Hi - I think I've only ever seen "(under review)" appear once or twice in the list of articles to be reviewed. Personally, I've never used it, although I do think it's a useful feature. For the Gronk article, it didn't show up as "(under review)" when I looked at the list of articles, and when I reviewed the pending edit in question, I knew it was valid, so I accepted it. There may have been a delay from when I opened the article and when I accepted the edit, as I was working on some other stuff at the same time. Anyhow, it may be a case that if a few reviewers start to utilize the Advertise button, it will catch on more. Dmoore5556 (talk) 20:36, 31 January 2019 (UTC)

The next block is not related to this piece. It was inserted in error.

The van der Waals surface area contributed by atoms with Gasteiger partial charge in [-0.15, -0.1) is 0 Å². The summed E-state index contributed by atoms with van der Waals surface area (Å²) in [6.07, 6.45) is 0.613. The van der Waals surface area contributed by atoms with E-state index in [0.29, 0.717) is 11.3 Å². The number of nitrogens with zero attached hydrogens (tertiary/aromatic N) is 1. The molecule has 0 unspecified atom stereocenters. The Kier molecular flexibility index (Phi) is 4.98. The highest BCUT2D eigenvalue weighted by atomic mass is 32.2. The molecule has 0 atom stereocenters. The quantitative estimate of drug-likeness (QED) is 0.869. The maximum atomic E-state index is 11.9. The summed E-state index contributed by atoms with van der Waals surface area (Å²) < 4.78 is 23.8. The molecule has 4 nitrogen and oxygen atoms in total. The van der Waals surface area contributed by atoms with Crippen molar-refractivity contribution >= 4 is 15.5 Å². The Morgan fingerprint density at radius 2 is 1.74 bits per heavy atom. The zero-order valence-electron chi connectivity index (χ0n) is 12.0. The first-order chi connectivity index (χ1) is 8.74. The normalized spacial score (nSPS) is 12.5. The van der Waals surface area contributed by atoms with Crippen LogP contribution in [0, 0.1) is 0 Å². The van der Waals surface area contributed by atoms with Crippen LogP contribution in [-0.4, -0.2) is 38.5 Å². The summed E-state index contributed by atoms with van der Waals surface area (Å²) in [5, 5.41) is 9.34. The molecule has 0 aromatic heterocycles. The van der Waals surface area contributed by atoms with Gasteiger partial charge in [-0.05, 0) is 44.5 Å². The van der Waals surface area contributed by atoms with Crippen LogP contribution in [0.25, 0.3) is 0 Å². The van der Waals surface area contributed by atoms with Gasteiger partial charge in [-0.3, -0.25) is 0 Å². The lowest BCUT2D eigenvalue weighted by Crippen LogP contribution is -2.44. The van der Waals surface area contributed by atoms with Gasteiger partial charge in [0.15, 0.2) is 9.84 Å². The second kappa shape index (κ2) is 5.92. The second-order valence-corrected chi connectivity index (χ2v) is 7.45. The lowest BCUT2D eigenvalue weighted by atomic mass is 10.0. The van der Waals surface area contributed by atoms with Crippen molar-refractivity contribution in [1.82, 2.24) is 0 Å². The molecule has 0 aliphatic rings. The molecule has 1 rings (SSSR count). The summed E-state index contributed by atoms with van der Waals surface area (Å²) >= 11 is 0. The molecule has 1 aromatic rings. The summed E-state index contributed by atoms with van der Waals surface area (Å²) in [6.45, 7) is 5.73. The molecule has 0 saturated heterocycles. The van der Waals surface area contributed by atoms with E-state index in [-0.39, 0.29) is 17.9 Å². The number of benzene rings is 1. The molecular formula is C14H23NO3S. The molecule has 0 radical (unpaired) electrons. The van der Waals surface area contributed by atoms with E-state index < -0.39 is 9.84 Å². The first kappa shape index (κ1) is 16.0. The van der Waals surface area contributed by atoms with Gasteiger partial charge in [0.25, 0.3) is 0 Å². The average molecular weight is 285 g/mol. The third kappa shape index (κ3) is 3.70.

Thanks much for taking the time to respond. It never occurred to me that someone might have the article open awhile and be multi-tasking. I guess if one clicks the advertise button after someone already has the article open, a message does not pop up then. I have to admit I have only seen the advertise light up on the pending changes page once. I looked at that editor's page, and she had just been given the permission recently too. I think the issue happens when someone either doesn't see it, is in a hurry to fix a large backlog, or sees it but doesn't understand it means let them resolve it. The 2 or 3 other editors I messaged on their talk page probably did not respond because they saw it and did not know how to respond...I might not either if it were me. They may have felt I was calling them out, although that isn't what I intended. I'm not going to message anyone else about it. I think it's a good feature when it works correctly. Maybe it should lock the page for 5 minutes, LOL, j/k, that would not work at all. Again, thank much. Happy editing! dawnleelynn(talk) 21:01, 31 January 2019 (UTC)